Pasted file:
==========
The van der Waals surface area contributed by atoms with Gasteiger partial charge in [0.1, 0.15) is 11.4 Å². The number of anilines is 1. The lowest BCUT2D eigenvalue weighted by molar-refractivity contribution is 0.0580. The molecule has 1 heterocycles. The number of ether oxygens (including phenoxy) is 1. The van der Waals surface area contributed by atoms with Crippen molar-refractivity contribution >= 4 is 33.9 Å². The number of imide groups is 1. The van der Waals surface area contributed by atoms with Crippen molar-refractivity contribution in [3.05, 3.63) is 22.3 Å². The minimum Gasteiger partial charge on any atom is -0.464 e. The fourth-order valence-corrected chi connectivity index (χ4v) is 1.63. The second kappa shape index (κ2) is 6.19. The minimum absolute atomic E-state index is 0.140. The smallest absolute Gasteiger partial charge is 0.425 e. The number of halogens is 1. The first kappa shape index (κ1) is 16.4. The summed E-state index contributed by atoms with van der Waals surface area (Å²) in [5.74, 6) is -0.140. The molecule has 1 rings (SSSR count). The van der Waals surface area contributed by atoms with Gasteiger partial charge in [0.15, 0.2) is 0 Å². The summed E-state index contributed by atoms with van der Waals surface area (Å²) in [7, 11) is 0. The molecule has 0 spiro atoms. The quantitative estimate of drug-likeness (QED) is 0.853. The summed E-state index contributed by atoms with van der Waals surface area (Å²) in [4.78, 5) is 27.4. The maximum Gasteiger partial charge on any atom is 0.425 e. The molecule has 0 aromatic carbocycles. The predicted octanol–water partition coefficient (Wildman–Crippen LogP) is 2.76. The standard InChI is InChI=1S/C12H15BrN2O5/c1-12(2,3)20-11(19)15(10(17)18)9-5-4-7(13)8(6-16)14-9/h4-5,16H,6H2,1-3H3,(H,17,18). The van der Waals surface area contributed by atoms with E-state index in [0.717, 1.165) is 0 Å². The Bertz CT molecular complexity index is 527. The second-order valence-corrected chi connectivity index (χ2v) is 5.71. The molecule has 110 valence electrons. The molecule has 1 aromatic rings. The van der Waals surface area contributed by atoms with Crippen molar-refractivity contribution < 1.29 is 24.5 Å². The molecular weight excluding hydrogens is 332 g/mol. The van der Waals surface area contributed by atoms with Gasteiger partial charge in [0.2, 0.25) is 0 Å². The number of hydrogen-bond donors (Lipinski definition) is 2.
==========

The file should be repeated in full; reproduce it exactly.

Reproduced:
The van der Waals surface area contributed by atoms with Gasteiger partial charge in [0.1, 0.15) is 11.4 Å². The number of anilines is 1. The lowest BCUT2D eigenvalue weighted by molar-refractivity contribution is 0.0580. The molecule has 1 heterocycles. The number of ether oxygens (including phenoxy) is 1. The van der Waals surface area contributed by atoms with Crippen molar-refractivity contribution >= 4 is 33.9 Å². The number of imide groups is 1. The van der Waals surface area contributed by atoms with Crippen molar-refractivity contribution in [3.05, 3.63) is 22.3 Å². The minimum Gasteiger partial charge on any atom is -0.464 e. The fourth-order valence-corrected chi connectivity index (χ4v) is 1.63. The second kappa shape index (κ2) is 6.19. The minimum absolute atomic E-state index is 0.140. The smallest absolute Gasteiger partial charge is 0.425 e. The number of halogens is 1. The first kappa shape index (κ1) is 16.4. The summed E-state index contributed by atoms with van der Waals surface area (Å²) in [5.74, 6) is -0.140. The molecule has 1 rings (SSSR count). The van der Waals surface area contributed by atoms with Gasteiger partial charge in [0.15, 0.2) is 0 Å². The summed E-state index contributed by atoms with van der Waals surface area (Å²) in [7, 11) is 0. The molecule has 0 spiro atoms. The quantitative estimate of drug-likeness (QED) is 0.853. The summed E-state index contributed by atoms with van der Waals surface area (Å²) in [4.78, 5) is 27.4. The maximum Gasteiger partial charge on any atom is 0.425 e. The molecule has 0 aromatic carbocycles. The predicted octanol–water partition coefficient (Wildman–Crippen LogP) is 2.76. The standard InChI is InChI=1S/C12H15BrN2O5/c1-12(2,3)20-11(19)15(10(17)18)9-5-4-7(13)8(6-16)14-9/h4-5,16H,6H2,1-3H3,(H,17,18). The van der Waals surface area contributed by atoms with E-state index in [0.717, 1.165) is 0 Å². The Bertz CT molecular complexity index is 527. The second-order valence-corrected chi connectivity index (χ2v) is 5.71. The molecule has 110 valence electrons. The molecule has 1 aromatic rings. The van der Waals surface area contributed by atoms with Crippen molar-refractivity contribution < 1.29 is 24.5 Å². The molecular weight excluding hydrogens is 332 g/mol. The van der Waals surface area contributed by atoms with Gasteiger partial charge in [0.2, 0.25) is 0 Å². The number of hydrogen-bond donors (Lipinski definition) is 2.